Wednesday, December 10, 2014


Recent events have many of us thinking, pondering, meditating on the state of relations among the diverse individuals who make up our nation. This evening, I'll be attending a meeting at my Atlanta church, Renovation, to discuss just that. Praying toward that end, I've reflected on my early days at Renovation, back in January 2011. I wrote the following after one of my first times there.

Continuing our orchestral performance, we haven't heard yet from the Communion section. Yesterday's communion at Renovation Church brought me to my knees, but not at a rail.

The pastor of this unusual church is a Louisiana-bred (read African, Cajun, French, Cherokee) former pro football player and trained lawyer who went to seminary and moved to Atlanta without a job because God told him to plant a church here.

My kind of guy. Eclectic. Not to mention passionate.

Communion there is more in the line of the liturgical churches where the communicants go to receive the sacraments, rather than passing them to one another in the pews. (Or opening up a pre-packaged wafer and grape juice from a bucket. Gag.) At Renovation, the pastors (or celebrants or I don't know what they call them here yet) stand around the perimeter of the room, each holding a tray with a cup and a loaf. We tear the bread ourselves (very visceral, very meaningful) and dip it into the cup and then partake. It grabbed my heart the first time. His body broken for me (by me), His blood shed for the remission of my sin (and I stain the body with His blood). Almost a swoon, but not quite.

Yesterday we sat on the second row, so instead of going to an assistant on the side, we were to go forward to receive communion from Leonce, the pastor mentioned above. As he began the celebration, I knew something special was coming. I could not take my eyes away, first from his face, then from his hands. Huge, powerful, beautiful, smooth, black hands, dwarfing the loaf he held. I wondered about the color of Jesus' strong hands, holding the loaf that night in the upper room, preparing to allow Himself to be broken. I wondered if His hands were large or small, rough or smooth. I knew they were beautiful.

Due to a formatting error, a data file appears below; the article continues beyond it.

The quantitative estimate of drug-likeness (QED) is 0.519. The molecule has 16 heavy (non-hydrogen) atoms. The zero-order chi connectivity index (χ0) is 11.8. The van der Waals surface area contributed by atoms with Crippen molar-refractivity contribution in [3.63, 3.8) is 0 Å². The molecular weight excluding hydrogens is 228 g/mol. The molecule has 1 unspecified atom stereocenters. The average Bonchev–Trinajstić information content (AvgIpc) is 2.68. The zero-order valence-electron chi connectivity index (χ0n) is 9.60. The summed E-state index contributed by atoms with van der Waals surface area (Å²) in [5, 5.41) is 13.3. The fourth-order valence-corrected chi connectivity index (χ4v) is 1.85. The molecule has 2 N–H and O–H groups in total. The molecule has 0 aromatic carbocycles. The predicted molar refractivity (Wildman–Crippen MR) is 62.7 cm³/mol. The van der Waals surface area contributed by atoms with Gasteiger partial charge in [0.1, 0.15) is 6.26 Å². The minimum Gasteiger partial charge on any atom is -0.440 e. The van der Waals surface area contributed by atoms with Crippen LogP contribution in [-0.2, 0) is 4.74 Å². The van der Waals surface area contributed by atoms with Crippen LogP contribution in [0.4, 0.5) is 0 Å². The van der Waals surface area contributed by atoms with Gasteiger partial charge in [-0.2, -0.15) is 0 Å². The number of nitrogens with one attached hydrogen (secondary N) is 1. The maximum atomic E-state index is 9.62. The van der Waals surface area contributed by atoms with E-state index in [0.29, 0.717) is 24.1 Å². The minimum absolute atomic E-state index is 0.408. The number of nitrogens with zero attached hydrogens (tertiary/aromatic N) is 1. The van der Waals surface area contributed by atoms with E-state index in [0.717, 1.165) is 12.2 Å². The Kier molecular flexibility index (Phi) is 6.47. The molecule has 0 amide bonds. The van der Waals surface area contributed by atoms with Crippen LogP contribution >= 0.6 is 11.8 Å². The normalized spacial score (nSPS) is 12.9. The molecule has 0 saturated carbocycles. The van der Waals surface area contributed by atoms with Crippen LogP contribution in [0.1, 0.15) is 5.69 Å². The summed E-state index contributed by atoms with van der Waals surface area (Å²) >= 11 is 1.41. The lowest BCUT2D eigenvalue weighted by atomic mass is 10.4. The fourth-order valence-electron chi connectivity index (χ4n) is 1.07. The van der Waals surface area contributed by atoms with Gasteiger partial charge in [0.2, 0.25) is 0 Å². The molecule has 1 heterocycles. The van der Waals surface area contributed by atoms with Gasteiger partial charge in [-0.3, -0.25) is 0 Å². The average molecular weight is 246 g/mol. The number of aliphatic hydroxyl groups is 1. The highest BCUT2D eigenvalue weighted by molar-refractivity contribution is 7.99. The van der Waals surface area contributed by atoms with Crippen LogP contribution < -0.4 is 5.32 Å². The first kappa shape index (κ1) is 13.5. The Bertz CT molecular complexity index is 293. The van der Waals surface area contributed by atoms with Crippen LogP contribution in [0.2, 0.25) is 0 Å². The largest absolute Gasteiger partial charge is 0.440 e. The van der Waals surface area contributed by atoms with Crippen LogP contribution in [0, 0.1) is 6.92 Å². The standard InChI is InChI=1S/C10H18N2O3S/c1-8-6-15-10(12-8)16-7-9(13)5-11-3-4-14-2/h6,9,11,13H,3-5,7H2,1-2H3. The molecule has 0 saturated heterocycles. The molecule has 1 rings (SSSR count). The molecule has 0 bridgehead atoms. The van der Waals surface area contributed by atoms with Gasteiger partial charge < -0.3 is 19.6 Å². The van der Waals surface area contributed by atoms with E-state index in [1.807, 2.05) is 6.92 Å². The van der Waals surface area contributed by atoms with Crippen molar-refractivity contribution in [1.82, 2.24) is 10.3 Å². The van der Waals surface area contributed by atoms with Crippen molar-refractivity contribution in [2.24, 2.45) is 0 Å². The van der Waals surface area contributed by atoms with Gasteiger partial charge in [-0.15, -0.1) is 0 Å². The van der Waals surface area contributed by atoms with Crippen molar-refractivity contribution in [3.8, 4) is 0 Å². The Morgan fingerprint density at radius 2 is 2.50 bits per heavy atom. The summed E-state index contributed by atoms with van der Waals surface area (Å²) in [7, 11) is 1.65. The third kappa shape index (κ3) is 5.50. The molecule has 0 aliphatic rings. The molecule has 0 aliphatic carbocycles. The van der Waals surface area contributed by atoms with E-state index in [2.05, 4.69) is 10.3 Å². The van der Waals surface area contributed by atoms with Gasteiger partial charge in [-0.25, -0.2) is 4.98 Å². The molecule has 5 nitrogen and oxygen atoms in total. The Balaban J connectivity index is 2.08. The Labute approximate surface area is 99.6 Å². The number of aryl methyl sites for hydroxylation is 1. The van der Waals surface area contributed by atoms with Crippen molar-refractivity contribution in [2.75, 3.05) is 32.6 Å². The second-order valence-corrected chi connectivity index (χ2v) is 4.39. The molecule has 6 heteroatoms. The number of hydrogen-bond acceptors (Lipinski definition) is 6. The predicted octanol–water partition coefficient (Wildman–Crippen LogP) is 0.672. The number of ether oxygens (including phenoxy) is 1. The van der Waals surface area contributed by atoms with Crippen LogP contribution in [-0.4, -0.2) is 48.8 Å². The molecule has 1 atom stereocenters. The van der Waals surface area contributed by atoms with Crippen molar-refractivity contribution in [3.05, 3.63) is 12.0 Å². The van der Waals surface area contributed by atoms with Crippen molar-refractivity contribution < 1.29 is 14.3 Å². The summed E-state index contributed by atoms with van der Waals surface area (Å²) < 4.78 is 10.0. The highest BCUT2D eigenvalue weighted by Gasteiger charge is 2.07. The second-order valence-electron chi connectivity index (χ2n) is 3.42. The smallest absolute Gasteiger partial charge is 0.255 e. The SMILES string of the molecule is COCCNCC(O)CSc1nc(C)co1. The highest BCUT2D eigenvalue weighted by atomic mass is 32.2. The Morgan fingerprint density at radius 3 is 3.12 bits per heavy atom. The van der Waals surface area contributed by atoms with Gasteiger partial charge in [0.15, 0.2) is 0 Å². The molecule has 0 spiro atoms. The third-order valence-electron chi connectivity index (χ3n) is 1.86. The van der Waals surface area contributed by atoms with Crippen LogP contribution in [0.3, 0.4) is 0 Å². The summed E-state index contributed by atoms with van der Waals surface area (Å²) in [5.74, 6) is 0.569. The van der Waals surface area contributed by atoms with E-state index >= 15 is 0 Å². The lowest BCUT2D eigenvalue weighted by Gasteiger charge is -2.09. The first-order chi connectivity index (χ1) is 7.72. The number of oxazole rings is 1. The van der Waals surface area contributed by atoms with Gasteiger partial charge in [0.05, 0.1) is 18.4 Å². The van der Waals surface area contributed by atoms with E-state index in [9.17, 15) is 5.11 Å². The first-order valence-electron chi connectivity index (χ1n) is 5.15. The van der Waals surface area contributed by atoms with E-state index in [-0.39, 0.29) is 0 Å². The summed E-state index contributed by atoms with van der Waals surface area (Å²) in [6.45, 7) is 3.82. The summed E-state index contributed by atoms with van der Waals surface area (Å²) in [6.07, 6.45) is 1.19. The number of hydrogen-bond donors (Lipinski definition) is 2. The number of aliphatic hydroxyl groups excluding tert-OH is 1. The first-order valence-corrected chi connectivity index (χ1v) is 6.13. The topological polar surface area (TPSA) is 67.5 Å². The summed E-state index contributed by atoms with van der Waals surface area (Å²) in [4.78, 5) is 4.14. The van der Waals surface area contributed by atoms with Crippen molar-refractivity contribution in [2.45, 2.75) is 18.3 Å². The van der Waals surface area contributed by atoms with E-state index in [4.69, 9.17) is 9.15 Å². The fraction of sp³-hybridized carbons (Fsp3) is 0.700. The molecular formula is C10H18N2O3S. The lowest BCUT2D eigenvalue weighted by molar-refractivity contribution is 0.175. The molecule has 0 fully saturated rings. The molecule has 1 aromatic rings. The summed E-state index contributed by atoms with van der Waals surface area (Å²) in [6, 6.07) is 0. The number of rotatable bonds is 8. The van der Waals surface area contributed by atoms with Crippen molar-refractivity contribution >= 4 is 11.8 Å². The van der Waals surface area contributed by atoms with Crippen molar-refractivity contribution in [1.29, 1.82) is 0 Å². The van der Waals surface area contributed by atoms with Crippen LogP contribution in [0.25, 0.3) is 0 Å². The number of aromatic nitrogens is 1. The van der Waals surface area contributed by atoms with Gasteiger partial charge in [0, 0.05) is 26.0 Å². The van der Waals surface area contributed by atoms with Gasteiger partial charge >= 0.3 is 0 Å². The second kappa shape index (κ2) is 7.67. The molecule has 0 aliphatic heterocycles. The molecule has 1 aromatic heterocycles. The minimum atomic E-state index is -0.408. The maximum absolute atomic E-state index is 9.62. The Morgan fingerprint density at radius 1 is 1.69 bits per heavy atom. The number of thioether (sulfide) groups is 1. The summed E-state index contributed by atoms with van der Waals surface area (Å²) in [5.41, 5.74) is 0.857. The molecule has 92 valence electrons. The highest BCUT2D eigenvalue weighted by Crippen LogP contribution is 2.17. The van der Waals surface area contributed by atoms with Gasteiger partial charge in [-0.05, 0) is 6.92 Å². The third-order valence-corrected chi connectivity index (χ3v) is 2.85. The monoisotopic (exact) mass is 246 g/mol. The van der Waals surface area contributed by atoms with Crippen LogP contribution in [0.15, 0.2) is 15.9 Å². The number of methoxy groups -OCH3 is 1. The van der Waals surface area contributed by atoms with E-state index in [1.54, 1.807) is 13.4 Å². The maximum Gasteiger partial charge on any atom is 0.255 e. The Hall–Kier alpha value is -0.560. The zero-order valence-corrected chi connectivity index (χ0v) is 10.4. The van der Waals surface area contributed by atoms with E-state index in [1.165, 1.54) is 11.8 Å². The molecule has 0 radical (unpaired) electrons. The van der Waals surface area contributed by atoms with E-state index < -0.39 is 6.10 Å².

And the next section of the orchestra joined in. I read last summer, for the first time, Uncle Tom's Cabin. The character of Tom so embodied the love of Christ, so inspired me anew to faithful following. The story in all its pain and ugliness and darkness still had light throughout because of Tom's unwavering faith in Christ Who ultimately must triumph. And the music of that story, and of that terrible period of our nation's history, joined the song of communion.

So suddenly Leonce was not just a man, any more than I am just a woman. We were both standing in the stream of history, of His story (as the Christian curriculum providers like to say), and we were both fully aware of all that has gone before and of where God wants to take us. This is a church founded specifically for the purpose of reconciliation, of renewal and renovation in the relations between and among all races in the city. We lost power during the last service and found out yesterday that it was because a man had stolen a car in an adjoining county, and running from police he had run into a phone pole and knocked out power for a several-block area. "Welcome to church in the city," Leonce said with a smile. "This is why we're here."